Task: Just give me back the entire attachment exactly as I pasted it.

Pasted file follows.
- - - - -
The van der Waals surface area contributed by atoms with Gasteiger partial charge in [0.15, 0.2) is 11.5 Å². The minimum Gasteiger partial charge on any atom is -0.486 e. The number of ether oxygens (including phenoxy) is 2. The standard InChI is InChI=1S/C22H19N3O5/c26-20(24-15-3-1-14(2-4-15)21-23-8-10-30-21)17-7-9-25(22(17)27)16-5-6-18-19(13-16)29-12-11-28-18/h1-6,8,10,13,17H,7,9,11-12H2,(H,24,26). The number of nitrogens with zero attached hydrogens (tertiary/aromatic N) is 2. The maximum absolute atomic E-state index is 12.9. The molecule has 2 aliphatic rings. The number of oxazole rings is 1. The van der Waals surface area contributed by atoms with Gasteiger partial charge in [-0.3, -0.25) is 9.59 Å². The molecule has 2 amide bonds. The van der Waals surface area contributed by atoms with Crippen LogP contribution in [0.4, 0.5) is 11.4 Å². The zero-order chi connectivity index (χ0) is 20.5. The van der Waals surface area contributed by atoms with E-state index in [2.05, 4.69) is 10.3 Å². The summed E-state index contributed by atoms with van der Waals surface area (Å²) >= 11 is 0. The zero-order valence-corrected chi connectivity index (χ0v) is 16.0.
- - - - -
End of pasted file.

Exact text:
The van der Waals surface area contributed by atoms with Gasteiger partial charge in [0.15, 0.2) is 11.5 Å². The minimum Gasteiger partial charge on any atom is -0.486 e. The number of ether oxygens (including phenoxy) is 2. The standard InChI is InChI=1S/C22H19N3O5/c26-20(24-15-3-1-14(2-4-15)21-23-8-10-30-21)17-7-9-25(22(17)27)16-5-6-18-19(13-16)29-12-11-28-18/h1-6,8,10,13,17H,7,9,11-12H2,(H,24,26). The number of nitrogens with zero attached hydrogens (tertiary/aromatic N) is 2. The maximum absolute atomic E-state index is 12.9. The molecule has 2 aliphatic rings. The number of oxazole rings is 1. The van der Waals surface area contributed by atoms with Gasteiger partial charge in [-0.3, -0.25) is 9.59 Å². The molecule has 2 amide bonds. The van der Waals surface area contributed by atoms with Crippen LogP contribution in [0.4, 0.5) is 11.4 Å². The zero-order chi connectivity index (χ0) is 20.5. The van der Waals surface area contributed by atoms with E-state index in [2.05, 4.69) is 10.3 Å². The summed E-state index contributed by atoms with van der Waals surface area (Å²) >= 11 is 0. The zero-order valence-corrected chi connectivity index (χ0v) is 16.0.